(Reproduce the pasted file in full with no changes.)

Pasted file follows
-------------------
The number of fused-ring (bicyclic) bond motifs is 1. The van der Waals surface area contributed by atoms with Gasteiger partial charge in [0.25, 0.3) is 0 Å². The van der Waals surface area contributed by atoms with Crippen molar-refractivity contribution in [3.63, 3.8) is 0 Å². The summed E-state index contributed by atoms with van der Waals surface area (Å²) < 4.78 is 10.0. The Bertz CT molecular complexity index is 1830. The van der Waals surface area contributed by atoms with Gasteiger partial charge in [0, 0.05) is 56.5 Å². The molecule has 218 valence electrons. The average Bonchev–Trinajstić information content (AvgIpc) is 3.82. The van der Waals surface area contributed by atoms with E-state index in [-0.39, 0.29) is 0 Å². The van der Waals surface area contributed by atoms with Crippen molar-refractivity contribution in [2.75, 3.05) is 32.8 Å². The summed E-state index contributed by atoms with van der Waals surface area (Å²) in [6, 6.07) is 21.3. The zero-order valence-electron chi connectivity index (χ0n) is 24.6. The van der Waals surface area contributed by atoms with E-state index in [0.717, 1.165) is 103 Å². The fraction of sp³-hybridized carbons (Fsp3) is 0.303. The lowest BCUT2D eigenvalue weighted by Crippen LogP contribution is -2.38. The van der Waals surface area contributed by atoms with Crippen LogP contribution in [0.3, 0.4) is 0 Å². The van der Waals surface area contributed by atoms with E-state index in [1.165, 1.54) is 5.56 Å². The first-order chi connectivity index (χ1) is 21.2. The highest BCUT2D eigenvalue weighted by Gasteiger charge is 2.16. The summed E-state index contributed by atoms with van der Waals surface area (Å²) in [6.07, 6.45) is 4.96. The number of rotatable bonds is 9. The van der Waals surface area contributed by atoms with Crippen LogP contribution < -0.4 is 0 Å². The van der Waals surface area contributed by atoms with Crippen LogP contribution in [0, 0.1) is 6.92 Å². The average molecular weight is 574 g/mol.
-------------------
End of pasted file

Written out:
The number of fused-ring (bicyclic) bond motifs is 1. The van der Waals surface area contributed by atoms with Gasteiger partial charge in [0.25, 0.3) is 0 Å². The van der Waals surface area contributed by atoms with Crippen molar-refractivity contribution in [3.63, 3.8) is 0 Å². The summed E-state index contributed by atoms with van der Waals surface area (Å²) < 4.78 is 10.0. The Bertz CT molecular complexity index is 1830. The van der Waals surface area contributed by atoms with Gasteiger partial charge in [0, 0.05) is 56.5 Å². The molecule has 218 valence electrons. The average Bonchev–Trinajstić information content (AvgIpc) is 3.82. The van der Waals surface area contributed by atoms with E-state index in [-0.39, 0.29) is 0 Å². The van der Waals surface area contributed by atoms with Crippen molar-refractivity contribution in [2.75, 3.05) is 32.8 Å². The summed E-state index contributed by atoms with van der Waals surface area (Å²) in [6, 6.07) is 21.3. The zero-order valence-electron chi connectivity index (χ0n) is 24.6. The van der Waals surface area contributed by atoms with E-state index in [0.717, 1.165) is 103 Å². The fraction of sp³-hybridized carbons (Fsp3) is 0.303. The lowest BCUT2D eigenvalue weighted by Crippen LogP contribution is -2.38. The van der Waals surface area contributed by atoms with Crippen LogP contribution in [0.3, 0.4) is 0 Å². The van der Waals surface area contributed by atoms with E-state index in [1.165, 1.54) is 5.56 Å². The first-order chi connectivity index (χ1) is 21.2. The highest BCUT2D eigenvalue weighted by Gasteiger charge is 2.16. The summed E-state index contributed by atoms with van der Waals surface area (Å²) in [6.07, 6.45) is 4.96. The number of rotatable bonds is 9. The van der Waals surface area contributed by atoms with Crippen LogP contribution < -0.4 is 0 Å². The van der Waals surface area contributed by atoms with Crippen LogP contribution in [0, 0.1) is 6.92 Å². The average molecular weight is 574 g/mol.